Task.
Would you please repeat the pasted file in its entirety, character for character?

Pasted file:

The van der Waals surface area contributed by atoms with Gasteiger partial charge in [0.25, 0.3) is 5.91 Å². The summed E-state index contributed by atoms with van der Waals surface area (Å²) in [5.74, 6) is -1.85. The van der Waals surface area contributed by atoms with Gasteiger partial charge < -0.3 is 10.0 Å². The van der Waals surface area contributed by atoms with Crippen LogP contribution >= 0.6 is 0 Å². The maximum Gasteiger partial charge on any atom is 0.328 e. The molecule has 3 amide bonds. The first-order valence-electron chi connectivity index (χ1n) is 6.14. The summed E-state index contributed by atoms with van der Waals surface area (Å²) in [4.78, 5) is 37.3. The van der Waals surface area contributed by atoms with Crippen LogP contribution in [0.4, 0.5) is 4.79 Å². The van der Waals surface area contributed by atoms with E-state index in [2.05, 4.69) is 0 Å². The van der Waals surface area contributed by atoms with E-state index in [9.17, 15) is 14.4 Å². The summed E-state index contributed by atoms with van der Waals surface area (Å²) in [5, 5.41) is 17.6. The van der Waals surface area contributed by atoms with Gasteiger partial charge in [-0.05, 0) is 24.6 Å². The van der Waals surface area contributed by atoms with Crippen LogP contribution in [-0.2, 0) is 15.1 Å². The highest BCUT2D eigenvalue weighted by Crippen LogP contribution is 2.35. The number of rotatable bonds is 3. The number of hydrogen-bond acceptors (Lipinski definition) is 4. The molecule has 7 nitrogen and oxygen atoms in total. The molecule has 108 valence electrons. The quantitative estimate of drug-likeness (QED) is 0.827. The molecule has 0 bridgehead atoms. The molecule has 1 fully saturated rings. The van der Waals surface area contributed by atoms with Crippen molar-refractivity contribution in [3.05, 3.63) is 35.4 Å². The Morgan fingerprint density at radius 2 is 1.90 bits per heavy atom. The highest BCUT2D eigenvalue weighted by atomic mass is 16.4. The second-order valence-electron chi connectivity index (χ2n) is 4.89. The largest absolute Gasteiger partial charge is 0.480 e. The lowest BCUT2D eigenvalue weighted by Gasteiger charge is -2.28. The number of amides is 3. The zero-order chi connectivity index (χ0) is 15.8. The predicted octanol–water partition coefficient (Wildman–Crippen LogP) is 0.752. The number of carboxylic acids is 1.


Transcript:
The van der Waals surface area contributed by atoms with Gasteiger partial charge in [0.25, 0.3) is 5.91 Å². The summed E-state index contributed by atoms with van der Waals surface area (Å²) in [5.74, 6) is -1.85. The van der Waals surface area contributed by atoms with Gasteiger partial charge < -0.3 is 10.0 Å². The van der Waals surface area contributed by atoms with Crippen LogP contribution >= 0.6 is 0 Å². The maximum Gasteiger partial charge on any atom is 0.328 e. The molecule has 3 amide bonds. The first-order valence-electron chi connectivity index (χ1n) is 6.14. The summed E-state index contributed by atoms with van der Waals surface area (Å²) in [4.78, 5) is 37.3. The van der Waals surface area contributed by atoms with Crippen LogP contribution in [0.4, 0.5) is 4.79 Å². The van der Waals surface area contributed by atoms with E-state index in [2.05, 4.69) is 0 Å². The van der Waals surface area contributed by atoms with E-state index in [9.17, 15) is 14.4 Å². The summed E-state index contributed by atoms with van der Waals surface area (Å²) in [5, 5.41) is 17.6. The van der Waals surface area contributed by atoms with Gasteiger partial charge in [-0.05, 0) is 24.6 Å². The van der Waals surface area contributed by atoms with Crippen LogP contribution in [-0.2, 0) is 15.1 Å². The highest BCUT2D eigenvalue weighted by Crippen LogP contribution is 2.35. The number of rotatable bonds is 3. The number of hydrogen-bond acceptors (Lipinski definition) is 4. The molecule has 7 nitrogen and oxygen atoms in total. The molecule has 108 valence electrons. The quantitative estimate of drug-likeness (QED) is 0.827. The molecule has 0 bridgehead atoms. The molecule has 1 fully saturated rings. The van der Waals surface area contributed by atoms with Crippen molar-refractivity contribution in [3.05, 3.63) is 35.4 Å². The Morgan fingerprint density at radius 2 is 1.90 bits per heavy atom. The highest BCUT2D eigenvalue weighted by atomic mass is 16.4. The second-order valence-electron chi connectivity index (χ2n) is 4.89. The largest absolute Gasteiger partial charge is 0.480 e. The lowest BCUT2D eigenvalue weighted by Gasteiger charge is -2.28. The number of amides is 3. The zero-order chi connectivity index (χ0) is 15.8. The predicted octanol–water partition coefficient (Wildman–Crippen LogP) is 0.752. The number of carboxylic acids is 1.